Exercise

# Question 4

We've shown that Kobe had some long shooting streaks, but are they long enough to support the belief that he had hot hands? What can we compare them to?

To answer these questions, let's return to the idea of **independence**. Two processes are *independent* if the outcome of one process doesn't effect the outcome of the second. If each shot that a player takes is an independent process, having made or missed your first shot will not affect the probability that you will make or miss your second shot.

A shooter with a hot hand will have shots that are *not independent* of one another. Specifically, if the shooter makes his first shot, the hot hand model says he will have a higher probability of making his second shot. Let's suppose for a moment that the hot hand model is valid for Kobe. During his career, the percentage of time Kobe makes a basket (i.e. his shooting percentage) is about 45%, or in probability notation:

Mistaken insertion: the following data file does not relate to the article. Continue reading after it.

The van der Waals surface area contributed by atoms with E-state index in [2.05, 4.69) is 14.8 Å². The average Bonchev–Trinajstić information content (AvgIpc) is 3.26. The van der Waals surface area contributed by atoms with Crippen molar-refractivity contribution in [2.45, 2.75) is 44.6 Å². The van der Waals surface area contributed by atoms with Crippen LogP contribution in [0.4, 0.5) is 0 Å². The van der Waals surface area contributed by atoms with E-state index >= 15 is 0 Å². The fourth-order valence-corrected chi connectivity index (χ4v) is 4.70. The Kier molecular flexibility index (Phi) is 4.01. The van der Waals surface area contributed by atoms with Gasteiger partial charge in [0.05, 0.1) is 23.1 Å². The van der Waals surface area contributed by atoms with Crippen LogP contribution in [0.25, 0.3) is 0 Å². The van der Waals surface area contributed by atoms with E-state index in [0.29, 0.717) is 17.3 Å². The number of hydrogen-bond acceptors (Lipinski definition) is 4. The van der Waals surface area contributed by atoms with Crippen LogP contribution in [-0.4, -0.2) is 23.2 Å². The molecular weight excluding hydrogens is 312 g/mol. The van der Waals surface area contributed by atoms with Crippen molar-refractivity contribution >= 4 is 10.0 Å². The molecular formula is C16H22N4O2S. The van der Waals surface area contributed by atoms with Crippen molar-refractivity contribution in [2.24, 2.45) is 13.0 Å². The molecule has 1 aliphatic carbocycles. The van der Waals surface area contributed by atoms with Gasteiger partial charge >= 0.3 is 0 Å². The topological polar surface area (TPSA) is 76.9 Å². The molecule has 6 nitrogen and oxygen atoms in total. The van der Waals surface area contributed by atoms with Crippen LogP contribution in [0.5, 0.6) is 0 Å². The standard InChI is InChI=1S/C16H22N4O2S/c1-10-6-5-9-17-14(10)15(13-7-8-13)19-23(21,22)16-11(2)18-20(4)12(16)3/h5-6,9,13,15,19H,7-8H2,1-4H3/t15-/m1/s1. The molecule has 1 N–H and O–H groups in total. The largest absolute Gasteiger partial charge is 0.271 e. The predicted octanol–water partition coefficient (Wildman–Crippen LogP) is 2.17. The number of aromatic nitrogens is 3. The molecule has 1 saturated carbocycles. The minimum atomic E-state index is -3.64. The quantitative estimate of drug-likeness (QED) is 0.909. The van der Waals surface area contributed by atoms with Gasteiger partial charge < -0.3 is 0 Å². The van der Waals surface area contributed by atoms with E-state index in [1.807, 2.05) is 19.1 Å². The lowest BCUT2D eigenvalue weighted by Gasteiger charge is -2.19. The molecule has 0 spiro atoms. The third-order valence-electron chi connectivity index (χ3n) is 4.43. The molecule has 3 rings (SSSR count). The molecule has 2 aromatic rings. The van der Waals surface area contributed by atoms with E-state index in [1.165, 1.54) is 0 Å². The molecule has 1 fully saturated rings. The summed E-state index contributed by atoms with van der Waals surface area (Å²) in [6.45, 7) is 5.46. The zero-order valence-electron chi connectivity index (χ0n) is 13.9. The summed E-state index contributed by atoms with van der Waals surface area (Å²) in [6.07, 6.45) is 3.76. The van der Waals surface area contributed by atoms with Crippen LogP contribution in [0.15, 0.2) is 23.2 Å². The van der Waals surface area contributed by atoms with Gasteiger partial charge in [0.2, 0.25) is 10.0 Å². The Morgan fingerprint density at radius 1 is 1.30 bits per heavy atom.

$$ P(\mathrm{shot}_1=H) = 0.45.$$

If Kobe has a hot hand (not independent shots), then the probability that he makes his second shot would go up given that he made the first shot: $$P(\mathrm{shot}_2=H~|~\mathrm{shot}_1=H) > 0.45.$$

**Is this statement true?**

Instructions

**50 XP**

##### Possible Answers

- Yes
- No